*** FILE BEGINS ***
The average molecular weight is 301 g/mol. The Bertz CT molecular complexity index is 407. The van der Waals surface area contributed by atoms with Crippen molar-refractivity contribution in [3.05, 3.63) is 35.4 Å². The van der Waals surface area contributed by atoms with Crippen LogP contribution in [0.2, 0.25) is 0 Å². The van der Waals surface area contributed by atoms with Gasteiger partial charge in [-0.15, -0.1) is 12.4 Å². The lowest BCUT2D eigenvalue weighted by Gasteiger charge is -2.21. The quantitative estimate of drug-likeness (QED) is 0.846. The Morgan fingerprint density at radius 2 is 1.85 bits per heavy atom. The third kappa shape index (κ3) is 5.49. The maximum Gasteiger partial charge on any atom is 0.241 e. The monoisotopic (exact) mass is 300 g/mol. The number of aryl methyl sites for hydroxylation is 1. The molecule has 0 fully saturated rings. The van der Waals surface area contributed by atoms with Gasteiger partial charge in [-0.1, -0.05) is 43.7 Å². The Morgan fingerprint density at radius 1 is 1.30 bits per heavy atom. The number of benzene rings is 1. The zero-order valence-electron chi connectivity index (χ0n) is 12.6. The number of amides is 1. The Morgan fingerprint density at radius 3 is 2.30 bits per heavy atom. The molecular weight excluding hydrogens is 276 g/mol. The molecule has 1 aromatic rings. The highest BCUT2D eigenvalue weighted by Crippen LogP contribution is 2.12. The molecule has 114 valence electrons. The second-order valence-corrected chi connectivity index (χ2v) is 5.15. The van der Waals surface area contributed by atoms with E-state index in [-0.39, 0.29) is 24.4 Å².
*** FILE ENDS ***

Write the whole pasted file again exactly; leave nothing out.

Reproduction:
The average molecular weight is 301 g/mol. The Bertz CT molecular complexity index is 407. The van der Waals surface area contributed by atoms with Crippen molar-refractivity contribution in [3.05, 3.63) is 35.4 Å². The van der Waals surface area contributed by atoms with Crippen LogP contribution in [0.2, 0.25) is 0 Å². The van der Waals surface area contributed by atoms with Gasteiger partial charge in [-0.15, -0.1) is 12.4 Å². The lowest BCUT2D eigenvalue weighted by Gasteiger charge is -2.21. The quantitative estimate of drug-likeness (QED) is 0.846. The Morgan fingerprint density at radius 2 is 1.85 bits per heavy atom. The third kappa shape index (κ3) is 5.49. The maximum Gasteiger partial charge on any atom is 0.241 e. The monoisotopic (exact) mass is 300 g/mol. The number of aryl methyl sites for hydroxylation is 1. The molecule has 0 fully saturated rings. The van der Waals surface area contributed by atoms with Gasteiger partial charge in [-0.1, -0.05) is 43.7 Å². The Morgan fingerprint density at radius 1 is 1.30 bits per heavy atom. The number of benzene rings is 1. The zero-order valence-electron chi connectivity index (χ0n) is 12.6. The number of amides is 1. The Morgan fingerprint density at radius 3 is 2.30 bits per heavy atom. The molecular weight excluding hydrogens is 276 g/mol. The molecule has 1 aromatic rings. The highest BCUT2D eigenvalue weighted by Crippen LogP contribution is 2.12. The molecule has 114 valence electrons. The second-order valence-corrected chi connectivity index (χ2v) is 5.15. The van der Waals surface area contributed by atoms with E-state index in [-0.39, 0.29) is 24.4 Å².